The story would have been better served if it had been a complete bio beginning with Fields life as a child and then going all the way through to his death. Apparently he was born to an alcoholic father who beat him forcing Fields to run away from home at the age of 11 and live in a hole in the ground where he became dependent on stolen food and clothing for survival. He was in many fights and in and out of jail for most of his youth. Showing this could have been quite revealing, but instead the film skips past all of it and starts instead with Fields already in vaudeville and recreating a lot of corny comedy routines before having him drive off to Hollywood where his ascent to stardom seems much too easy and superficial.

Things improve during the second act when he begins his love-hate relationship with Carlotta (Valerie Perrine). Part of the reason this works is because Perrine is excellent. Her down to earth sensibilities really help balance the flamboyant ego’s around her and fit the character well. She is the one, not Steiger, who carries the movie and it was worthy of an Oscar nomination.

Steiger thought for sure that he would nab his second Oscar for his portrayal here, but instead didn’t even get nominated. His mimicking of Fields voice comes off as too rehearsed and effected. At times it gets annoying and just makes one want to watch a movie with the real Fields instead. His dialogue is too cutesy using lines borrowed from many of W.C.’s famous jokes and punch-lines. As expected he does induce the character with his famous Steigerisms and manages to not make it a complete misfire that it otherwise is. The scene, near the end, where Fields meets his now grown son that he hadn’t seen since he was three is his best moment.

Jack Cassidy is great in support as actor John Barrymore. The scene where he dies and his friends prop his dead body up into a chair and have him holding a liquor glass is amusing. Dwarf actor Billy Barty is good as Ludwig one of Field’s long-time friends. Some of the scenes the two share together are actually quite touching.

The film does a commendable job of recreating the period atmosphere. The music has a nice soothing quality to it and on the charm level it scores a bullseye. Despite my reluctance I found myself entertained by it, but as a biography it is flimsy, fictional and irrelevant.

My Rating: 6 out of 10

Released: March 31, 1976

Runtime: 1Hour 51Minutes

Rated PG

Director: Arthur Hiller

Studio: Universal

Available: Amazon Instant Video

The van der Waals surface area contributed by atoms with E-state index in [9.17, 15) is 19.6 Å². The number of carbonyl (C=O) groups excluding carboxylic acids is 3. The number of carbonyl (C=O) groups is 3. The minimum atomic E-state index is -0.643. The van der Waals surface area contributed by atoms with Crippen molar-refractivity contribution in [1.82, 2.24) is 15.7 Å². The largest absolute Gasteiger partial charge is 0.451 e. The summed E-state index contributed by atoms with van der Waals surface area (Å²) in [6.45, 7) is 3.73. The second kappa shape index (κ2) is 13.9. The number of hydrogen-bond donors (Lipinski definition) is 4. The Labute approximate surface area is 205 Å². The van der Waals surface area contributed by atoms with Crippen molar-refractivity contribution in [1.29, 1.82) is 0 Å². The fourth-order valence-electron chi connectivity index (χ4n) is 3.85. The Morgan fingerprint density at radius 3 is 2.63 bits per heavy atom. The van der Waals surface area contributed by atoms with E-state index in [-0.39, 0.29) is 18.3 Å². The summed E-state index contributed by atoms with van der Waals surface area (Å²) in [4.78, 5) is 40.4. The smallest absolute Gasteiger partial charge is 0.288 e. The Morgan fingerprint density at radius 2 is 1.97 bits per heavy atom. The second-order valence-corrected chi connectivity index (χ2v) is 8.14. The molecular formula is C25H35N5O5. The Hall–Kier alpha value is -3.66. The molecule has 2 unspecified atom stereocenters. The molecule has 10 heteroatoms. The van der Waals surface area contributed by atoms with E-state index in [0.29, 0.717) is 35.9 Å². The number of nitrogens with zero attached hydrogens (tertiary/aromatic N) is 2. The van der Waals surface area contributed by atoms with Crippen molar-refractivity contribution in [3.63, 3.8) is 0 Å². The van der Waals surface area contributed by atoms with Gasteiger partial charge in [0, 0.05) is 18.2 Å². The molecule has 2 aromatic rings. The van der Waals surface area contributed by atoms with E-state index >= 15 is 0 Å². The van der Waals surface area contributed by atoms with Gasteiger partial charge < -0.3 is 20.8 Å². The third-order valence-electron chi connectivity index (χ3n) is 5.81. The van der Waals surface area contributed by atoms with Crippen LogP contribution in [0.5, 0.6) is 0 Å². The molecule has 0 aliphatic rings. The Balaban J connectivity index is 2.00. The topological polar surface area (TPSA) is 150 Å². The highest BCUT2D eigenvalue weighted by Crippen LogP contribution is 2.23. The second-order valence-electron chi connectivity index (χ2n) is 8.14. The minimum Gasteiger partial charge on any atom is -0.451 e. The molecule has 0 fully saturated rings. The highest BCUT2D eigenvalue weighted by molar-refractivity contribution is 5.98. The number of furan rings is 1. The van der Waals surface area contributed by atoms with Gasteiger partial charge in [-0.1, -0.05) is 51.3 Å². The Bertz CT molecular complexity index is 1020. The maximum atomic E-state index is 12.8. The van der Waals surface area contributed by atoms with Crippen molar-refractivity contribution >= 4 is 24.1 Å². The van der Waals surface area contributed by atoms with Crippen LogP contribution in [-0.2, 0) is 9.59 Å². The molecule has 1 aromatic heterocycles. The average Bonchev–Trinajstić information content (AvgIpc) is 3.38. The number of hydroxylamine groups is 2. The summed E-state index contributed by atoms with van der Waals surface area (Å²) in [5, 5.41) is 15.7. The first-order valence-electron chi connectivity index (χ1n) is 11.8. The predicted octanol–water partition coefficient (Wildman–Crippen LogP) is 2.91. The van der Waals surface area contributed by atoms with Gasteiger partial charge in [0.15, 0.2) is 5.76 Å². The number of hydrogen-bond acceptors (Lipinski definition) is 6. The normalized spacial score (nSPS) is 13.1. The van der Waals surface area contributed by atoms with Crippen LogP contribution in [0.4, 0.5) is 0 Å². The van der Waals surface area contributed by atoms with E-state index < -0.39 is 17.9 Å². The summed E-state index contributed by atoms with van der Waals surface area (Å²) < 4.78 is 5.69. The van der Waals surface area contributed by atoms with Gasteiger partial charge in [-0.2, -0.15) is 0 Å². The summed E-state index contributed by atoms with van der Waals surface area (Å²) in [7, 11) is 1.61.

Can’t Stop the Music (1980)

By Richard Winters

My Rating: 2 out of 10

4-Word Review: Somebody stop this movie.

It’s an extraordinary achievement that this actually got made. It’s a relic of its time that is beyond words and is like nothing you have ever seen or will ever see again. This is one of those bad movies that you just have to see and, for a while, even enjoy in all its awfulness as it tells the story of the Village people and their rise to fame.

Unfortunately it’s not overdone enough to achieve that coveted cult status. The humor isn’t corny enough the storylines are not dumb enough and the costumes are not gaudy or the sets garish enough. They don’t even let the Village People try to act and make complete fools of themselves. They do have some speaking lines, but they are wisely brief. Eight minutes is all you need of this phenomenon before its long takes and general empty headedness become overwhelming.

Steve Guttenburg is probably the most annoying even more than he usually is. He is too clean cut and eager to please and his swift rise to success is artificial. The songs he writes are bad even for disco. Hearing lines like “he’s a genius” and “he knows what people want to hear” are probably the film’s single most insulting element.

Most youth oriented movies don’t cast too many older actresses, but this one does. Tammy Grimes, June Havoc, and Barbra Rush put a lot of energy into their parts and in the case of Grimes a lot of camp too. It’s a strange sight to see these three jump onto stage and line dance with the Village People during their last number. Paul Sand is fun in a part that goes against his persona as he plays an aggressive, no-nonsense record producer. Even Bruce Jenner, and I hate to say it, has his funny moments as an uptight lawyer. Yet it is Valerie Perrine that comes off best as her down to earth sensibilities helps to hold the whole thing together.

It is hard to tell what type of audience this film was aiming for, or even what the thinking was. The overall banality seems best suited for pre-teen girls yet the gay overtones snub that. Anyone over sixteen just isn’t going to buy into it and having the whole thing directed by 60-year-old Nancy Walker best known for play Ida Morgestern on the TV-Show ‘Rhoda’ makes it even more confounding. Even members of the Village People have stated in interviews that they dislike this movie. The only possible explanation is that it was made by people on cocaine for other people on cocaine.

My Rating: 2 out of 10

Released: June 20, 1980

Runtime: 2Hours 4Minutes

Rated PG

Director: Nancy Walker

Studio: Associated Film Distributors

Available: VHS, DVD, Amazon Instant Video